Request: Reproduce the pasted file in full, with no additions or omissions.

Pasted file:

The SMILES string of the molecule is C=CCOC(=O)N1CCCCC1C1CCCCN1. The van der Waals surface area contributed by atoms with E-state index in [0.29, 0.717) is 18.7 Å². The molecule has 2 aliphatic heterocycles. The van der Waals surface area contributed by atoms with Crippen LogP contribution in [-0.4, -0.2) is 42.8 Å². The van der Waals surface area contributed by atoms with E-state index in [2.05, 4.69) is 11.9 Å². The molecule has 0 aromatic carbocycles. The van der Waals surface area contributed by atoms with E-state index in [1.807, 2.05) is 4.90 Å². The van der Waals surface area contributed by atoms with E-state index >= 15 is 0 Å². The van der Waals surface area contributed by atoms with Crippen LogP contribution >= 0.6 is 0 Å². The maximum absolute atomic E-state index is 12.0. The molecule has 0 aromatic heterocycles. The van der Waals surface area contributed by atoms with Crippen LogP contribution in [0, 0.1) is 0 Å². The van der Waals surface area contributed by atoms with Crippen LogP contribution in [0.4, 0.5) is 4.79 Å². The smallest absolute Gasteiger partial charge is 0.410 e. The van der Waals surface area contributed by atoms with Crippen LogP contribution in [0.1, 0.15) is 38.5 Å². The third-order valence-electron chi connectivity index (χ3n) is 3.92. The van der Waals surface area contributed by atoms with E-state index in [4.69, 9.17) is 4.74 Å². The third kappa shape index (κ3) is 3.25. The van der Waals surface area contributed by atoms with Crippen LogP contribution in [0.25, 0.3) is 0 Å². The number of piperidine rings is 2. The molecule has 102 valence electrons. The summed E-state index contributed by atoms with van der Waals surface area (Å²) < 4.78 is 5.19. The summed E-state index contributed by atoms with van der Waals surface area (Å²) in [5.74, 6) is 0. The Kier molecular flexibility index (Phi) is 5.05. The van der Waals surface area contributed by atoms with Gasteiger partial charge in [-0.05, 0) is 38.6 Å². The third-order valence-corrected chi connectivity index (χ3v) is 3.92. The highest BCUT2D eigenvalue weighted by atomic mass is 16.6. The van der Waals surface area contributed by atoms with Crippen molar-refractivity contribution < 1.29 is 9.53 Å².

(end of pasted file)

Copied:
The SMILES string of the molecule is C=CCOC(=O)N1CCCCC1C1CCCCN1. The van der Waals surface area contributed by atoms with E-state index in [0.29, 0.717) is 18.7 Å². The molecule has 2 aliphatic heterocycles. The van der Waals surface area contributed by atoms with Crippen LogP contribution in [-0.4, -0.2) is 42.8 Å². The van der Waals surface area contributed by atoms with E-state index in [2.05, 4.69) is 11.9 Å². The molecule has 0 aromatic carbocycles. The van der Waals surface area contributed by atoms with E-state index in [1.807, 2.05) is 4.90 Å². The van der Waals surface area contributed by atoms with E-state index >= 15 is 0 Å². The van der Waals surface area contributed by atoms with Crippen LogP contribution >= 0.6 is 0 Å². The maximum absolute atomic E-state index is 12.0. The molecule has 0 aromatic heterocycles. The van der Waals surface area contributed by atoms with Crippen LogP contribution in [0, 0.1) is 0 Å². The van der Waals surface area contributed by atoms with Crippen LogP contribution in [0.4, 0.5) is 4.79 Å². The smallest absolute Gasteiger partial charge is 0.410 e. The van der Waals surface area contributed by atoms with Crippen LogP contribution in [0.1, 0.15) is 38.5 Å². The third-order valence-electron chi connectivity index (χ3n) is 3.92. The van der Waals surface area contributed by atoms with E-state index in [4.69, 9.17) is 4.74 Å². The third kappa shape index (κ3) is 3.25. The van der Waals surface area contributed by atoms with Crippen LogP contribution in [0.25, 0.3) is 0 Å². The number of piperidine rings is 2. The molecule has 102 valence electrons. The summed E-state index contributed by atoms with van der Waals surface area (Å²) < 4.78 is 5.19. The summed E-state index contributed by atoms with van der Waals surface area (Å²) in [5.74, 6) is 0. The Kier molecular flexibility index (Phi) is 5.05. The van der Waals surface area contributed by atoms with Gasteiger partial charge in [-0.05, 0) is 38.6 Å². The third-order valence-corrected chi connectivity index (χ3v) is 3.92. The highest BCUT2D eigenvalue weighted by atomic mass is 16.6. The van der Waals surface area contributed by atoms with Crippen molar-refractivity contribution < 1.29 is 9.53 Å².